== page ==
I have never scrawled out a bucket list, but if I did, no doubt Antarctica would be there — now with a checkmark. I recently had the good fortune of taking part in an Antarctic ski trip with a group of long-time friends. A two hour flight from Punta Arenas, Chile landed us on King George Island where we met our chartered sailboat which would become a floating basecamp for the next two weeks. All in all we sailed 200 miles south through channels, bays and islands along the west coast of Antarctica, anchoring at a new ski location most days.
As mountain regions go, and I’ve experienced many, Antarctica is different. Appearing to float, suspended above water in complete stillness, the place invokes an ethereal sense of wonder. The scale is immense and the landscape of glaciated mountains spilling into the sea where icebergs abound is other-worldly. All the while, everywhere you look, teeming with wildlife. Skiing is almost an afterthought but of course never out of mind.
It would take ten lifetimes to ski all of the lines I saw in my brief glimpse of the 7th continent. Let alone all of the unseen lines lurking somewhat farther inland — or half a continent away.
Truth be told, for the most part we did not have great skiing. Supposedly the best months for skiing in Antarctica are November and December rather than the last two weeks of January when we were there. A grey sky hung low over the water trapping moist air and creating an eerie silence. Daytime temps ranged between 20-40F, busting the perception of barely survivable, frigid Antarctic temperatures. With rare exception, nighttime temps only created a thin, frozen crust that come morning was not fully supportable.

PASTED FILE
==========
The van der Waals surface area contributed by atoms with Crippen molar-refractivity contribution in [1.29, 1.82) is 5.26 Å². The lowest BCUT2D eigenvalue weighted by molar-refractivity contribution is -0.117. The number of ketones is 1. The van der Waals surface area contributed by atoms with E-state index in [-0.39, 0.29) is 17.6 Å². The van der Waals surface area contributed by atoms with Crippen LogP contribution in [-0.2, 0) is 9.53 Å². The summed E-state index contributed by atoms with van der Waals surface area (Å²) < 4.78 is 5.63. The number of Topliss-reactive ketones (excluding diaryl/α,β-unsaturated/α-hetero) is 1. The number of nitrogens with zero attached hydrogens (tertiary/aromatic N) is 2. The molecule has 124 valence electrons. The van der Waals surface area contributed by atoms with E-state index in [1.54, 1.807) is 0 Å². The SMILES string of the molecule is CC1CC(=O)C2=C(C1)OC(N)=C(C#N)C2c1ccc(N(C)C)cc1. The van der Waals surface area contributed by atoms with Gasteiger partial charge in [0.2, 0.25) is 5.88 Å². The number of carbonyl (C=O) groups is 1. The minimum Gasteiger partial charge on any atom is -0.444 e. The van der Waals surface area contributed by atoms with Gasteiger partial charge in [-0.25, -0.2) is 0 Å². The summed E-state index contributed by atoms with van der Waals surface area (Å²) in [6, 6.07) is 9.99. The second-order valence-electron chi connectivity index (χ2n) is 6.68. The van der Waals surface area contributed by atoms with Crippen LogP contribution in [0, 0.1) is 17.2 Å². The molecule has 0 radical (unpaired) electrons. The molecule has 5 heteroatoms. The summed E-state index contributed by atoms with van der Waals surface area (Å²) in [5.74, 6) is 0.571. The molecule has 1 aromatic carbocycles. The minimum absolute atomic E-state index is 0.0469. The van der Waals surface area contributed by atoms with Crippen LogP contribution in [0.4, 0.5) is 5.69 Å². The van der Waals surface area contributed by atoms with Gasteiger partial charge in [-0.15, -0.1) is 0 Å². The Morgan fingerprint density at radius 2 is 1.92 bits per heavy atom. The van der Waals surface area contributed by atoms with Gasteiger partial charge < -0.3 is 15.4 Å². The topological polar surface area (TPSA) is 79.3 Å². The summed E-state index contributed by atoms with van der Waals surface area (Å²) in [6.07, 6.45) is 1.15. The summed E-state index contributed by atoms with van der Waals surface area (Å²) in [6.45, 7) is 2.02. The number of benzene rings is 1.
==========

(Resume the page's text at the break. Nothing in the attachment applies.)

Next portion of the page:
(Of course, night takes on a different meaning during the middle of summer in Antarctica. It never really gets full-on dark. Instead there is an extended period of dusk. Now I know why the Scandinavians are such crazy party folks during the arctic sunlight months, as one doesn’t feel the need to go to bed unless you make a concerted effort.)
When we finally got a clear night the ensuing deep freeze set us up for perfect corn under bluebird skies. It was glorious and majestic, with ridgelines of peaks stacked one on top of another and the sea extending as far as the eye could see. Jumbled glaciers tumbled in all directions. It felt good to be able to tour with a visible destination rather than engulfed in clouds. We were finally skiing as we had all envisioned. Skiing was clearly not an afterthought.
One of the first questions many people have asked is did I see any penguins? Yes. I never tired of the many penguins. They are every bit as funny and cute as we have imagined from animated movies, and far more interesting in the wild than at a zoo. They were often on shore to greet us as we unloaded our Zodiac to begin the day’s skiing, waddling up and down the slopes on well trodden penguin paths or hanging out in colonies. What I didn’t realize is that penguins are also prolific swimmers mimicking the same motions as dolphins and porpoises. Often we would encounter them swimming along side our boat quite far from shore.
Seals, on the other hand, lead a very different life. They don’t move around much at all, seeming to pick out a plot and stake their claim for the duration. This might be on the snow, laying amongst the rocks in shallow water or best when turning a flat iceberg into a floating lounge. Their reaction, if any, might be to roll their head slightly in slow motion just barely acknowledging your existence.